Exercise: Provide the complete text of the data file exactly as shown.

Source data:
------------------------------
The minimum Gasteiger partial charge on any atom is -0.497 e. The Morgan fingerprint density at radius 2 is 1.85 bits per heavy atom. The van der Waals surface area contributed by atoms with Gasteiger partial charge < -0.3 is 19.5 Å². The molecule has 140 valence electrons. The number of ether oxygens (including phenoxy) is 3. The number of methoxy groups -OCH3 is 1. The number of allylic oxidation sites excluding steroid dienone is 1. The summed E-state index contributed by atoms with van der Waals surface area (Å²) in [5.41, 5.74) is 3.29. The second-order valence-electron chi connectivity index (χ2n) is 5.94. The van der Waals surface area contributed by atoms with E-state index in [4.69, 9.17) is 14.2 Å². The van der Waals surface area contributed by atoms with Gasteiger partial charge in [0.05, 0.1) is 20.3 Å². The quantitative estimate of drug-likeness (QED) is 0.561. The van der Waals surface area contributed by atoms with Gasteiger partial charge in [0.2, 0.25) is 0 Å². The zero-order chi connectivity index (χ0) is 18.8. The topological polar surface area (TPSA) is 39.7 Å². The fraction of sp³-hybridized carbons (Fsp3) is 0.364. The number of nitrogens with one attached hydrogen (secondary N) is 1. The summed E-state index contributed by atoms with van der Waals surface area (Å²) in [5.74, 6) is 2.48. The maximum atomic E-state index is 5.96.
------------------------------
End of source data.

The minimum Gasteiger partial charge on any atom is -0.497 e. The Morgan fingerprint density at radius 2 is 1.85 bits per heavy atom. The van der Waals surface area contributed by atoms with Gasteiger partial charge < -0.3 is 19.5 Å². The molecule has 140 valence electrons. The number of ether oxygens (including phenoxy) is 3. The number of methoxy groups -OCH3 is 1. The number of allylic oxidation sites excluding steroid dienone is 1. The summed E-state index contributed by atoms with van der Waals surface area (Å²) in [5.41, 5.74) is 3.29. The second-order valence-electron chi connectivity index (χ2n) is 5.94. The van der Waals surface area contributed by atoms with E-state index in [4.69, 9.17) is 14.2 Å². The van der Waals surface area contributed by atoms with Gasteiger partial charge in [0.05, 0.1) is 20.3 Å². The quantitative estimate of drug-likeness (QED) is 0.561. The van der Waals surface area contributed by atoms with Gasteiger partial charge in [0.2, 0.25) is 0 Å². The zero-order chi connectivity index (χ0) is 18.8. The topological polar surface area (TPSA) is 39.7 Å². The fraction of sp³-hybridized carbons (Fsp3) is 0.364. The number of nitrogens with one attached hydrogen (secondary N) is 1. The summed E-state index contributed by atoms with van der Waals surface area (Å²) in [5.74, 6) is 2.48. The maximum atomic E-state index is 5.96.